• Business bank account details – for payments of VAT you reclaim.
  • Details of any associated businesses from the past two years.
  • If applicable, details of the business if it has been transferred or acquired.

Once submitted, your application for VAT will be processed and then, once registered, you’ll receive a VAT4 – the VAT registration certificate – including the VAT number you’ll need to use on all the invoices and receipts you issue that charge VAT.


How do I file a VAT return to HMRC?

Once you have become VAT registered, your business must file a VAT Return with HMRC every three months.

However, small or medium-size businesses with turnovers of up to £1.35 million can register for the Cash Accounting Scheme.

This lets you calculate VAT on the basis of payments made and received, rather than on basis of invoices issued – this is useful if your business is affected by late customer payments.

You can also submit just one annual return and pay the VAT owed monthly by direct debit.

To complete the return, you’ll need details of your business’s total sales and purchases, how much VAT you’ve charged and how much VAT you’ve paid and wish to reclaim.

The VAT you charge your customers is known as output VAT, while VAT you’ve paid on business purchases is called input VAT.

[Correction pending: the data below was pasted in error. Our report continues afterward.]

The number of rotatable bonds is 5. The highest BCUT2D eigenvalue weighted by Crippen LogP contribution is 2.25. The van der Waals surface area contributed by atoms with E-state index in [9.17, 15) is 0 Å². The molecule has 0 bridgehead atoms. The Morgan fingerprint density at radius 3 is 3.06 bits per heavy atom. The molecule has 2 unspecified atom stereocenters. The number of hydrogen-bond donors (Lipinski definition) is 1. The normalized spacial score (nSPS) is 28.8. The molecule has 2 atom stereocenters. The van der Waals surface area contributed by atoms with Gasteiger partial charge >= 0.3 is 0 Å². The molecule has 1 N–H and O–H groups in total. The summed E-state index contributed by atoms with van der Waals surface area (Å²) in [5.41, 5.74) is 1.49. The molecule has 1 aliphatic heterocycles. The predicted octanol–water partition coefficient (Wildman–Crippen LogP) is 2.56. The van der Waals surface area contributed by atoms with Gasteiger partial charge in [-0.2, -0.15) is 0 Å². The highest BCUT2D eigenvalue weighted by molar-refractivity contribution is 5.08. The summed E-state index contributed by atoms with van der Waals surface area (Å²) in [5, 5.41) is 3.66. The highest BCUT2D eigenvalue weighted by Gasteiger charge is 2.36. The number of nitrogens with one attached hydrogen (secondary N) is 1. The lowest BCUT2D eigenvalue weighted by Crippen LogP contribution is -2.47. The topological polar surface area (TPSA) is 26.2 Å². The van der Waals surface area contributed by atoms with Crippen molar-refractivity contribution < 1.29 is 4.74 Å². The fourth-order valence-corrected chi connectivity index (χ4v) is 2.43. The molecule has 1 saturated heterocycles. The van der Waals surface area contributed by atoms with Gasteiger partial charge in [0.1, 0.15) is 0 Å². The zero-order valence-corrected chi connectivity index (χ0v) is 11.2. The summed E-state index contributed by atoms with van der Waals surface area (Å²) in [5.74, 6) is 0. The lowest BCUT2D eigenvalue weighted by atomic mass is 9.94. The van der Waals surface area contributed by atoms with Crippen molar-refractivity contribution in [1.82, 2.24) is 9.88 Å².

At predetermined intervals you pay HMRC the excess of your output tax over the VAT you can reclaim as input tax.

But, if the input tax you can reclaim is more than your output tax, you can reclaim the difference from HMRC.

VAT returns are submitted online and your online account is set up when you register for VAT.

HMRC officers may choose to visit your business to check your VAT records.

If your VAT returns are found to be incorrect, you may be charged a penalty and interest on the amount owed.

It’s also worth noting that you can self-correct VAT errors via a form available from HMRC.

The deadline for submitting the VAT return and paying HMRC are the same – one month and seven days following the end of the three-month accounting period.


How do I charge VAT?

You will need to issue a VAT invoice for the sale of goods or services to a VAT-registered customer. This should include:

  • A unique invoice number
  • The business’ name and address
  • The business’ VAT registration number
  • The invoice date
  • The time of supply (also known as tax point) if this is different from the invoice date
  • The customer’s name and address
  • A description of the goods or services supplied.

For each different type of item listed on the invoice, you must show:

  • The unit price or rate, excluding VAT
  • The quantity of goods or the extent of the services
  • The rate of VAT
  • The total amount payable, excluding VAT